Thursday, 20 September 2012

Blencathra via Sharp Edge, and Skiddaw 15/16.9.12



A linear walk, 15.9 miles. 

A superb linear Northern Lake District fell walk starting at Scales, that takes in the knife edge ridge of the legendary Sharp Edge - Blencathra, and then continues to the fell's loftier neighbour, the mighty Skiddaw, before heading into Keswick.

This walk I had been planning on and off for over a year. I had wanted to do Blencathra in particular after seeing it featured in various documentaries, books and walking magazines. I also wanted to scale it via the infamous Sharp Edge route, which has a certain notoriety as a dangerous place that has claimed its victims over the years.
 Blencathra or Saddleback as it is also known, is a fantastic looking mountain, it was Alfred Wainwright's most written about fell too. It stands next to its mighty neighbour - Skiddaw, of which  if possible I wanted to scale on the same walk.
 The Lake District is new territory to me. Apart from a day trip to Windermere about 20 years ago as a kid, the place has always been the stuff of legend. Those distant Lakeland peaks always look so inviting when visible on a clear day from the Pennines, so these two fine mountains I'd chosen for my Lakeland walking introduction looked like a good start!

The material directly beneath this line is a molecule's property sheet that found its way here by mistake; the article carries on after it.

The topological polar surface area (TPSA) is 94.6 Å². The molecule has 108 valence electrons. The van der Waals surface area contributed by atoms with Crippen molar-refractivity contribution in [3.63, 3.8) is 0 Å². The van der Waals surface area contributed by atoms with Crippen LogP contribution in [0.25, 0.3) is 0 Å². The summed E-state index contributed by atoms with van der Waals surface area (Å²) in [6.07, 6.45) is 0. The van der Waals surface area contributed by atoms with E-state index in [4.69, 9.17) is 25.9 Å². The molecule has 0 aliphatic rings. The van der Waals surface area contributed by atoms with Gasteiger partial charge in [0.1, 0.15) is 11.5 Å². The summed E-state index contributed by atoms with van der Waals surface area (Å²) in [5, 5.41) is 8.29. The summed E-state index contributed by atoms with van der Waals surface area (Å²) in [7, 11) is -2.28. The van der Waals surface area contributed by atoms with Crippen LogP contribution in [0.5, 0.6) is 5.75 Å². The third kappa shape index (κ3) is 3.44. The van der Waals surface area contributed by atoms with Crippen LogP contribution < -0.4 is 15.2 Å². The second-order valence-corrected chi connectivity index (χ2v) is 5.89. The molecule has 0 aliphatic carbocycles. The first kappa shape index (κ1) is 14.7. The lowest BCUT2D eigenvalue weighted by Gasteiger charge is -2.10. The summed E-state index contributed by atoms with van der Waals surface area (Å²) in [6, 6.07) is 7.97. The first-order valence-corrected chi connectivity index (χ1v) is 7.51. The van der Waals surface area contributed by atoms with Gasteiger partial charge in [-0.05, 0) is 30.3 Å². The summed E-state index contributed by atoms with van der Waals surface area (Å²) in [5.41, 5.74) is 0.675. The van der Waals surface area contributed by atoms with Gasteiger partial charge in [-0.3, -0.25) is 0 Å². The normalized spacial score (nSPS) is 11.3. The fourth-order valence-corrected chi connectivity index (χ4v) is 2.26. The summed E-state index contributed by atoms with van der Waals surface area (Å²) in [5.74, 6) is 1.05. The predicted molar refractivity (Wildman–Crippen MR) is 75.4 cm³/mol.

I was going to arrive into Keswick at around 13:00, so a very late start to any walk, especially with the nights closing in again now, so I would need to stay overnight - or Wild Camp out on the land, which I was looking forward to doing to test out my new one man tent. 
 The forecast was mixed, the Saturday I'd be arriving on was set to be sunny turning cloudy as the day went on, but the Sunday however was looking set to be a bit wet.

 So it was a train journey along the full route of the famous Settle - Carlisle line, then a bus from Carlisle to Keswick. The journey was great, opening up some more walking ideas from stations beyond Langwathby, and the bus journey was great as it snaked its way passed Bassenthwaite Lake and the flanks of Skiddaw into a very sunny and to be honest, hot Keswick. I felt a bit over dressed in my full mountain attire whilst all the other folk were walking around in shorts and t-shirts. I then had to find a taxi in this town so I could get to Scales to start my walk, this proved a task worthy of a blog entry in itself to find, in the end resorting to my phone based map navigator to find the seemingly one and only taxi company in Keswick which was in a residential street some way out of the busy town centre.

 The friendly taxi driver dropped me off at Scales outside the White Horse pub. I then walked back along the edge of the A66 for about 200 yards before turning right onto the public footpath that takes you up onto the lower slopes of Blencathra...
The gentle path here winds its way up through the bracken and gorse bushes of Scales Fell...
Getting a lot steeper here, and the first test of the day with my heavy back pack on...